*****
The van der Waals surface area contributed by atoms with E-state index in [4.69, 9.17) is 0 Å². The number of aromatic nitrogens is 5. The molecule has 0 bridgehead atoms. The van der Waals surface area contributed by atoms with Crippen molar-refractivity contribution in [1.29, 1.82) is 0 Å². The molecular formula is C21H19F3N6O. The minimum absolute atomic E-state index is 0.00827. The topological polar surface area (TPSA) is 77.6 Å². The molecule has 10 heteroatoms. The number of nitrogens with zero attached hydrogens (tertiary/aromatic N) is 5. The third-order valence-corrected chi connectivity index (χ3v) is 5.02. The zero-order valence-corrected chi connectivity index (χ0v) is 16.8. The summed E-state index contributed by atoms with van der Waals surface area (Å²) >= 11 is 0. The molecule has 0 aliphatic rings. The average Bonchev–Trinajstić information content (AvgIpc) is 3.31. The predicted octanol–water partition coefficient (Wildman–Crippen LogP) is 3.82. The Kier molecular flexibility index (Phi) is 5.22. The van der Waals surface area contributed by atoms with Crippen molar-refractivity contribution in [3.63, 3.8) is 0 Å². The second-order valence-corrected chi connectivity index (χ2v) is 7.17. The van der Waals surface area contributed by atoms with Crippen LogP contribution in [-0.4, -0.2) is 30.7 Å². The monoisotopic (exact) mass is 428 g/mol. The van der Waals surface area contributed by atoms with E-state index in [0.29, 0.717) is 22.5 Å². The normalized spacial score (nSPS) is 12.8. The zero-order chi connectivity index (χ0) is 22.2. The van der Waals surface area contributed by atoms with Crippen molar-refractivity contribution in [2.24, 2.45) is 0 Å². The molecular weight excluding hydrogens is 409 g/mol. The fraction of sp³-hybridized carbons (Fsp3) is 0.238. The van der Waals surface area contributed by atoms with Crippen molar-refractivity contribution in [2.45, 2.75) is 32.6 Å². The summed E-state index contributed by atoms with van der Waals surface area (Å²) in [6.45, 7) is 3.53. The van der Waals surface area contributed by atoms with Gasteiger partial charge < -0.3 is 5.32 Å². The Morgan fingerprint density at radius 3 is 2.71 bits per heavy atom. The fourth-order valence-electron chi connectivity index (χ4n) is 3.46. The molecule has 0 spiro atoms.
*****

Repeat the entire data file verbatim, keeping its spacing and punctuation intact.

The van der Waals surface area contributed by atoms with E-state index in [4.69, 9.17) is 0 Å². The number of aromatic nitrogens is 5. The molecule has 0 bridgehead atoms. The van der Waals surface area contributed by atoms with Crippen molar-refractivity contribution in [1.29, 1.82) is 0 Å². The molecular formula is C21H19F3N6O. The minimum absolute atomic E-state index is 0.00827. The topological polar surface area (TPSA) is 77.6 Å². The molecule has 10 heteroatoms. The number of nitrogens with zero attached hydrogens (tertiary/aromatic N) is 5. The third-order valence-corrected chi connectivity index (χ3v) is 5.02. The zero-order valence-corrected chi connectivity index (χ0v) is 16.8. The summed E-state index contributed by atoms with van der Waals surface area (Å²) >= 11 is 0. The molecule has 0 aliphatic rings. The average Bonchev–Trinajstić information content (AvgIpc) is 3.31. The predicted octanol–water partition coefficient (Wildman–Crippen LogP) is 3.82. The Kier molecular flexibility index (Phi) is 5.22. The van der Waals surface area contributed by atoms with Crippen molar-refractivity contribution in [3.63, 3.8) is 0 Å². The second-order valence-corrected chi connectivity index (χ2v) is 7.17. The van der Waals surface area contributed by atoms with Crippen LogP contribution in [-0.4, -0.2) is 30.7 Å². The monoisotopic (exact) mass is 428 g/mol. The van der Waals surface area contributed by atoms with E-state index in [0.29, 0.717) is 22.5 Å². The normalized spacial score (nSPS) is 12.8. The zero-order chi connectivity index (χ0) is 22.2. The van der Waals surface area contributed by atoms with Crippen molar-refractivity contribution in [2.24, 2.45) is 0 Å². The molecular weight excluding hydrogens is 409 g/mol. The fraction of sp³-hybridized carbons (Fsp3) is 0.238. The van der Waals surface area contributed by atoms with Crippen molar-refractivity contribution in [2.45, 2.75) is 32.6 Å². The summed E-state index contributed by atoms with van der Waals surface area (Å²) in [6.45, 7) is 3.53. The van der Waals surface area contributed by atoms with Gasteiger partial charge < -0.3 is 5.32 Å². The Morgan fingerprint density at radius 3 is 2.71 bits per heavy atom. The fourth-order valence-electron chi connectivity index (χ4n) is 3.46. The molecule has 0 spiro atoms.